1982 Washington Metro train derailment
|1982 Washington Metro train derailment|
|Date||January 13, 1982|
|Time||4:29 p.m. EDT (20:29 UTC)|
|Location||Between Federal Triangle and Smithsonian stations, Washington, D.C.|
|Rail line||Orange Line|
|Operator||Washington Metropolitan Area Transit Authority|
|Type of incident||Train derailment|
|Trains||1 (1 six-car train)|
The 1982 Washington Metro train derailment was an incident involving a single Orange Line Washington Metro train during the afternoon rush hour of January 13, 1982, in Downtown Washington, D.C. in the United States. The train derailed as it was being backed up from an improperly closed rail switch between the Federal Triangle and Smithsonian stations, and caused the deaths of three passengers. Several survivors were trapped for hours, and 25 were injured. The incident was the first resulting in a fatality involving the Metro system and remained as the deadliest incident occurring in the system until the June 22, 2009 collision that resulted in nine fatalities.
At 4:29 p.m. EDT (20:29 UTC) on Wednesday, January 13, 1982, an eastbound train (Train 410) on the Orange Line derailed while backing up from an improperly closed rail switch called the Smithsonian Interlocking. The derailment occurred after the front wheelset followed one track and the rear wheelset followed another, after the train entered a track normally used to switch trains between the parallel tracks. The resulting derailment saw the train move in a diagonal fashion for 150 feet (46 m) before coming to a stop just east of the Federal Triangle station. Due to its occurrence during the evening rush hour, 1,200 persons were reportedly aboard the train. The accident resulted in three fatalities and 25 injured. Both Orange and Blue Line service was suspended between McPherson Square and the Federal Center SW stations. The response to the incident was slowed due to emergency personnel already responding to the crash of Air Florida Flight 90 into the 14th Street Bridge thirty minutes earlier. Full service along the Metro did not reopen until the evening of January 15 following the removal of the wreckage from the tunnel.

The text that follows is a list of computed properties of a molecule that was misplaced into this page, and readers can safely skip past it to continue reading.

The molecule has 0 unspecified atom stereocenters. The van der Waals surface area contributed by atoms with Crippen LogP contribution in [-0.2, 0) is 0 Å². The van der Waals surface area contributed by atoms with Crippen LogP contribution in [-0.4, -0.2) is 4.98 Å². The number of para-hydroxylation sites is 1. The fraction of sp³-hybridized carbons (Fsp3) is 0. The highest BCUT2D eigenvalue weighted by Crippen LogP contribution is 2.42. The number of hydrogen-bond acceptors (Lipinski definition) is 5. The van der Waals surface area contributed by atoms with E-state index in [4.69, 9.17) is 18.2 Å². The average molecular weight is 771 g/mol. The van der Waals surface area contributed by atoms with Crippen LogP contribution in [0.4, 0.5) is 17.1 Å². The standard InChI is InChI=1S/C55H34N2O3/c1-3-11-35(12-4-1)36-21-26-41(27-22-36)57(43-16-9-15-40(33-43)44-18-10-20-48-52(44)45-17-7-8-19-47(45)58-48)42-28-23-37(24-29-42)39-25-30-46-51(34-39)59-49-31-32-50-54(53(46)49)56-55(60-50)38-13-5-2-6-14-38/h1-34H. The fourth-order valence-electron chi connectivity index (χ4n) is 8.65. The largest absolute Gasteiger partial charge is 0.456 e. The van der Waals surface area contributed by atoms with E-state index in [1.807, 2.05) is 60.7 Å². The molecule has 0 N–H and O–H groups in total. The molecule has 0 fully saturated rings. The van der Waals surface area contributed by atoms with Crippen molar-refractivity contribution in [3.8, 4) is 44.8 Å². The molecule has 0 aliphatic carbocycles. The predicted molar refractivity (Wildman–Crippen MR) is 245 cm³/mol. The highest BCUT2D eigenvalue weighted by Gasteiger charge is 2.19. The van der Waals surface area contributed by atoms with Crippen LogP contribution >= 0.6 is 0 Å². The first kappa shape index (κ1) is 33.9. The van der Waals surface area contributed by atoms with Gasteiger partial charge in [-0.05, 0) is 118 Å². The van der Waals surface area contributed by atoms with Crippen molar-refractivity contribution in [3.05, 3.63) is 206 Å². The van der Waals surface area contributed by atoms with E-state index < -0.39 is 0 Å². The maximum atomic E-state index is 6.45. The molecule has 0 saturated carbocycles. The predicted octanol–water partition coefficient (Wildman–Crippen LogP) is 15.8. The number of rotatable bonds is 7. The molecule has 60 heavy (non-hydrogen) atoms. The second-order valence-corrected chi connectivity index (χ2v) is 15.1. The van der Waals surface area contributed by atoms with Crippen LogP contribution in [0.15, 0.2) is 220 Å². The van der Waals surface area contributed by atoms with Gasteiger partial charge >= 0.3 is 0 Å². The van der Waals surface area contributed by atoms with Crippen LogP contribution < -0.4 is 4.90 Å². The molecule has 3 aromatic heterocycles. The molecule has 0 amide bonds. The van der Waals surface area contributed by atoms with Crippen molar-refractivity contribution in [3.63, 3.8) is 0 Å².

Following the investigations during the months following the incident, the NTSB and WMATA officials attributed the accident to operator error. The investigation revealed that a Metro supervisor committed 11 errors, including failing to properly monitor the malfunctioning switch responsible for the derailment itself, and the train operator failed protocol after passing through the switch. Additional failures occurred at the Metro control center relating to the derailment as well. Additionally, Metro evaluated reinforcing the train vehicles with additional steel in order to provide for greater protection from side impacts in the cars.
Prior to the accident, Metro policy called for passengers to remain in the cars until rescue personnel arrived. This was based on concerns posed by the 750-volt third rail that powers the trains in addition to possible abuse by pranksters. Following the incident, Metro reversed its policy and by 1985 began the installation of emergency handles to allow passengers to escape a car in the event of fire.
- Molly Sinclair (March 12, 1982). "2 Suspended For Role in Metro Crash". The Washington Post.
- Stephen J. Lynton (January 14, 1982). "Metro Train -Derails; 3 Die". The Washington Post.
- "At Least 7 Killed in Deadliest Collision in D.C. Metro History". NBC Washington. June 22, 2009. Retrieved 2009-06-25.
- John Burgess; Kenneth Bredemeier (February 26, 1982). "Derailment Probe Finds Dangerous Errors by Metro Employes". The Washington Post.
- Eric Pianin (January 17, 1982). "Metro to Pay New Heed to Safety Critics". The Washington Post.
- Peter Perl; Ron Shaffer (January 15, 1982). "Transit Delays Continue For Already-Reeling City". The Washington Post.
- John Burgess (April 23, 1982). "New Study Ordered of Metro Cars". The Washington Post.
- Stephen J. Lynton (July 18, 1985). "Emergency Door Handles Installed in Metrorail Cars". The Washington Post.